I want to say that this book was enjoyable to read. It had an interesting story and a little bit of humor. It is very different from Peterson's Broadmoor Legacy books and even further from her last series, the Ladies of Liberty.
This book opens with the death of her father, George Gallatin. A man with a great heart but no exceptional abilities, he moved his family around teh country before ending up in the rugged territory of Montana running a stage stop.
Gwen Gallatin and her sisters are left alone running the stage stop and dealing with their grief. Losing her father to a fluke accident after sending him on an errand and widowed on her wedding day (she decides to keep her maiden name), she feels she is a curse to those she loves and will eventually be the cause of death of all those she cares for.
Hank Bishop (of course he is smart, rich, and handsome!) is seeking Gwen, the widow of his brother. Expecting the worst of her he is surprised when he learns she is not a goldigger, but rather a sweet innocent, hurting woman. Hank, on a mission to return items his brother stole from the family, endures much while staying with the Gallatin sisters in their boarding house. He learns to admire these 3 women and the land they make their home.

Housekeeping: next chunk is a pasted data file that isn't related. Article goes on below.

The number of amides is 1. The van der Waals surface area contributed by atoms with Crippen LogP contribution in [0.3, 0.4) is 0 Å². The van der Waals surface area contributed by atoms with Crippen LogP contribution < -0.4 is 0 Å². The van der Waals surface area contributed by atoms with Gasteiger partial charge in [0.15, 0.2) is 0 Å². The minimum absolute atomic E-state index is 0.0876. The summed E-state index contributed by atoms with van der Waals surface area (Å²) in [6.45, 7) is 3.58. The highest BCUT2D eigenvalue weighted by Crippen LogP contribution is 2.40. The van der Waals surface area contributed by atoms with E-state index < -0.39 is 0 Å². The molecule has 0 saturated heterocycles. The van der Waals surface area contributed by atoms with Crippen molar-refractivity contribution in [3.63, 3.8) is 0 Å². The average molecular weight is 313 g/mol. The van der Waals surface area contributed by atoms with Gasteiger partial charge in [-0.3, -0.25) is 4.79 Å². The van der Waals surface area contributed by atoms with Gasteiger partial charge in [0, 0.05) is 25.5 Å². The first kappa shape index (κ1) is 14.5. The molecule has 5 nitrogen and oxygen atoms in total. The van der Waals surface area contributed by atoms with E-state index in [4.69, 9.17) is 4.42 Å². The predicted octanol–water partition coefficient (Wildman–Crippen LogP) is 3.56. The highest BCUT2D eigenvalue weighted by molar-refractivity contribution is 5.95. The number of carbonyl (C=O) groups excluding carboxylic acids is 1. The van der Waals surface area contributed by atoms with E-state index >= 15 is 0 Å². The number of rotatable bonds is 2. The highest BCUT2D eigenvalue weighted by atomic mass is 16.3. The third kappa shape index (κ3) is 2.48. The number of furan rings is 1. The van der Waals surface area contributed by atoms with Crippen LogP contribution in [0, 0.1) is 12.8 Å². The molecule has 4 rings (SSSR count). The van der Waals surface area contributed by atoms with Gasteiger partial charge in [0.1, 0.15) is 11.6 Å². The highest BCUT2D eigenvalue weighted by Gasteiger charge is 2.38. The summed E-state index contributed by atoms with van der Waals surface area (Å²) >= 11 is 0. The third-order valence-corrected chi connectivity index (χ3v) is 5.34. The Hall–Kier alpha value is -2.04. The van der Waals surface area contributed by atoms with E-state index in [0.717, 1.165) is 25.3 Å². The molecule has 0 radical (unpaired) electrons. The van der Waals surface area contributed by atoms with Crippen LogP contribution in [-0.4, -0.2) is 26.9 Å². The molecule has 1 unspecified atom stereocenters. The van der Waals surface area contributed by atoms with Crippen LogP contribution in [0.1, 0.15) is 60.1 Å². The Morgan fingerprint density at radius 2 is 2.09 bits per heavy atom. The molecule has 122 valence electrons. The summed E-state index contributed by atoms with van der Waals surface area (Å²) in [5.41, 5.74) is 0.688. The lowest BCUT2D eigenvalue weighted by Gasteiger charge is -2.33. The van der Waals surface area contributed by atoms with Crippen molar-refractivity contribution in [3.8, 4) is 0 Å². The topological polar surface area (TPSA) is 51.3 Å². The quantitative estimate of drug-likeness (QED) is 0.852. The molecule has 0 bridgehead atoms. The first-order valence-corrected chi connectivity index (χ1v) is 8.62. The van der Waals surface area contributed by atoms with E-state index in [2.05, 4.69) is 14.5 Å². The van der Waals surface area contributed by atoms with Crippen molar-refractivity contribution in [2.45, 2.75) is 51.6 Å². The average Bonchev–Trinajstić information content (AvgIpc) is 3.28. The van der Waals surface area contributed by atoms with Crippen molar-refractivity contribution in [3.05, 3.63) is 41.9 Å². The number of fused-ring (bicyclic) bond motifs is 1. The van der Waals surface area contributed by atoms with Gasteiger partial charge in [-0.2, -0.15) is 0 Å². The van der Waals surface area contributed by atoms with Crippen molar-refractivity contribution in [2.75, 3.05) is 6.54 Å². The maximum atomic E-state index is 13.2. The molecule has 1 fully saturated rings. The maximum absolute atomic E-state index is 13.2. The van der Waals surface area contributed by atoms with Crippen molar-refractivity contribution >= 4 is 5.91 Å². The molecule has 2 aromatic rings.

Now I will share my opinions (and please don't take them personally--they are merely opinions!). While the characters were developed well enough, I found Gwens inner termoil frustrating and a little annoying. It was dragged out and dwelled upon and all the while it seemed rather silly to me. Also, the relationship between Hank and Gwen didn't flow in a realistic way. I didn't really buy it. While this book was enjoyable enough, it just wasn't what I've come to expect from this author. I still gave it 4 stars (though I heavily debated giving it 3) so it was still worthwhile.